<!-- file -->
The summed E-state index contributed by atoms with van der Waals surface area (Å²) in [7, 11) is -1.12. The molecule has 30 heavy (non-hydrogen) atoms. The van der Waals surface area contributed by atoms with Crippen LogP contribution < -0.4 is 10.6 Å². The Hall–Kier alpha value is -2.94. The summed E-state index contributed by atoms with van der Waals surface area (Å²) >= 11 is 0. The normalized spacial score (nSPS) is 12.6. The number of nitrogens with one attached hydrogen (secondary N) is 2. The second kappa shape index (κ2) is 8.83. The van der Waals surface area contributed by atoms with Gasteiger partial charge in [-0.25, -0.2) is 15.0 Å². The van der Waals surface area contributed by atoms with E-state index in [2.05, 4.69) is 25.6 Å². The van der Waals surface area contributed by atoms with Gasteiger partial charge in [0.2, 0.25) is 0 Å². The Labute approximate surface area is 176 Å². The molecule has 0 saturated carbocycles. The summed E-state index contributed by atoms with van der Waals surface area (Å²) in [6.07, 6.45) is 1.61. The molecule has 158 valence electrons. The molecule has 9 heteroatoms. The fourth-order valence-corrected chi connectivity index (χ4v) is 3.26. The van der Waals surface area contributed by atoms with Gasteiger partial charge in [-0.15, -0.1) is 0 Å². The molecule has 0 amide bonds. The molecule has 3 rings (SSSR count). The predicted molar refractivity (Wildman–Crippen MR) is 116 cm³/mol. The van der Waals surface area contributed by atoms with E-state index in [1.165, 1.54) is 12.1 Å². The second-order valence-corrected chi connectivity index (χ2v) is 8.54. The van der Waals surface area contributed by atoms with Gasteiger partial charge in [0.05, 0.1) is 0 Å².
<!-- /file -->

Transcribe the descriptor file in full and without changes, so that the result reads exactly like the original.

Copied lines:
The summed E-state index contributed by atoms with van der Waals surface area (Å²) in [7, 11) is -1.12. The molecule has 30 heavy (non-hydrogen) atoms. The van der Waals surface area contributed by atoms with Crippen LogP contribution < -0.4 is 10.6 Å². The Hall–Kier alpha value is -2.94. The summed E-state index contributed by atoms with van der Waals surface area (Å²) >= 11 is 0. The normalized spacial score (nSPS) is 12.6. The number of nitrogens with one attached hydrogen (secondary N) is 2. The second kappa shape index (κ2) is 8.83. The van der Waals surface area contributed by atoms with Gasteiger partial charge in [-0.25, -0.2) is 15.0 Å². The van der Waals surface area contributed by atoms with E-state index in [2.05, 4.69) is 25.6 Å². The van der Waals surface area contributed by atoms with Gasteiger partial charge in [0.2, 0.25) is 0 Å². The Labute approximate surface area is 176 Å². The molecule has 0 saturated carbocycles. The summed E-state index contributed by atoms with van der Waals surface area (Å²) in [6.07, 6.45) is 1.61. The molecule has 158 valence electrons. The molecule has 9 heteroatoms. The fourth-order valence-corrected chi connectivity index (χ4v) is 3.26. The van der Waals surface area contributed by atoms with Gasteiger partial charge in [-0.15, -0.1) is 0 Å². The molecule has 0 amide bonds. The molecule has 3 rings (SSSR count). The predicted molar refractivity (Wildman–Crippen MR) is 116 cm³/mol. The van der Waals surface area contributed by atoms with E-state index in [1.165, 1.54) is 12.1 Å². The second-order valence-corrected chi connectivity index (χ2v) is 8.54. The van der Waals surface area contributed by atoms with Gasteiger partial charge in [0.05, 0.1) is 0 Å².